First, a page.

The group discovered the American company restricts speech that counters Chinese Communist Party ideology in its product “engravings” offered overseas, and does so in some cases where foreign law does not require censorship.
For example, Apple clamped down on the Chinese phrases for “freedom of the press,” “Wuhan pneumonia,” and the names of media outlets that are critical of the Chinese Communist Party like “Voice of America,” according to Citizen Lab.
“Within mainland China, we found that Apple censors political content including broad references to Chinese leadership, China‘s political system, names of dissidents, independent news organizations, and general terms relating to democracy and human rights,” read the report from Citizen Lab‘s Jeffrey Knockel and Lotus Ruan.
But it wasn’t only the People’s Republic.
“Moreover, we found that much of this political censorship bleeds into both Hong Kong and Taiwan. Some of the censorship exceeds Apple‘s legal obligations in Hong Kong, and we are aware of no legal justification for the political censorship of content in Taiwan,” Mr. Knockel and Ms. Ruan wrote.
The tech giant looks to have censored Chinese keywords based on how others did so, per Citizen Lab.
Jane Horvath, Apple chief privacy officer, told Citizen Lab that the company tries to deny requests that are vulgar and culturally insensitive, could incite violence, or would be considered illegal, among other things.
“We handle engraving requests regionally. There is no single global list that contains one set of words or phrases,” Ms. Horvath wrote. “Instead, these decisions are made through a review process where our teams assess local laws as well as their assessment of cultural sensitivities. We revisit these decisions from time to time. While those teams rely on information from a range of sources, no third parties or government agencies have been involved the process.”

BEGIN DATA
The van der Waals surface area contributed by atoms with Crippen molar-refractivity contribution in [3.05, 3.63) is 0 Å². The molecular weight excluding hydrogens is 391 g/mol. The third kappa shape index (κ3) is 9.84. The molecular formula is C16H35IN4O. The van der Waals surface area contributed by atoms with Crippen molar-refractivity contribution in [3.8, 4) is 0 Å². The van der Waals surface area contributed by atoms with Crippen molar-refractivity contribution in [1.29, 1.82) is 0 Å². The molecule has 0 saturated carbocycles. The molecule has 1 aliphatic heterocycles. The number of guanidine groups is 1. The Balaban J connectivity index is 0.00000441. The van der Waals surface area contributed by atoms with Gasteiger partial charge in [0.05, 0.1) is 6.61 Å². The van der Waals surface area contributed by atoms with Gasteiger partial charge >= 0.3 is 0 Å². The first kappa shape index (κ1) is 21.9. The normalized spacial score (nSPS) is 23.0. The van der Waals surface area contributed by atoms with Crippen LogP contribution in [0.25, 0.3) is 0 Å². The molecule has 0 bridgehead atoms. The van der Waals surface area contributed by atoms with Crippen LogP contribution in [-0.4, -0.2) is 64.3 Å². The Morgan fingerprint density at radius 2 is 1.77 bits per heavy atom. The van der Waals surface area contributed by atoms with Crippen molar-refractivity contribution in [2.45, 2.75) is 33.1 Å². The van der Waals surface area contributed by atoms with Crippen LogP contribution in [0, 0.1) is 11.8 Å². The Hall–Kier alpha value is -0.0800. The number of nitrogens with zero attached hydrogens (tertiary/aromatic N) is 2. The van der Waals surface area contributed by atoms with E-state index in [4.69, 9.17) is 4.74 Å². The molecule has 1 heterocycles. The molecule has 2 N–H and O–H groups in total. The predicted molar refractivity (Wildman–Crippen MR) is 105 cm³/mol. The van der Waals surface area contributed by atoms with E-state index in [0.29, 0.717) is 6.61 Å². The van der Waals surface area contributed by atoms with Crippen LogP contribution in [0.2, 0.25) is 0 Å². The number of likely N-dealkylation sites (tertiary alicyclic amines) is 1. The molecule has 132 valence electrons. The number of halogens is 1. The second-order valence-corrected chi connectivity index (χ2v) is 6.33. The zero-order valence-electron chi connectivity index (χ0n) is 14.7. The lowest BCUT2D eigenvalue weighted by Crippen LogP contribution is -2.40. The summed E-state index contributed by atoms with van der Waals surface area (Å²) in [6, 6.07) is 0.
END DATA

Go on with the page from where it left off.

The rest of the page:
To discover the extent of Apple‘s alleged censorship, Citizen Lab reviewed 505,902 keywords censored across a wide variety of Chinese applications, and discovered 1,105 “keyword filtering rules” that Apple uses to screen the content of product engravings across China, Hong Kong, Taiwan, Japan, Canada, and the U.S.
Citizen Lab said Apple sometimes restricts phrases in the U.S. in accordance with rules governing vanity driver’s license plates but still allows offensive phrases like “Nazi” and “Slanteye,” that it restricts in Canada.
Nearly a fifth of Apple‘s total revenue comes from mainland China, according to Citizen Lab‘s estimate, and Apple‘s subservience to the communist regime’s interests do not appear limited to their product engravings.
In 2019, Apple Music removed a song by a Hong Kong singer from its streaming service that referenced China‘s violent 1989 crackdown in Tiananmen Square, according to the Hong Kong Free Press, an English-language newspaper.
“What is most alarming based on our current findings is the lack of transparency in Apple‘s content moderation policies and the unexplained extension of politically motivated moderation rules from one region to another,” wrote Citizen Lab on its website. “However, while all companies face pressure from governments, they have other choices than to blindly comply with that government’s requirements.”
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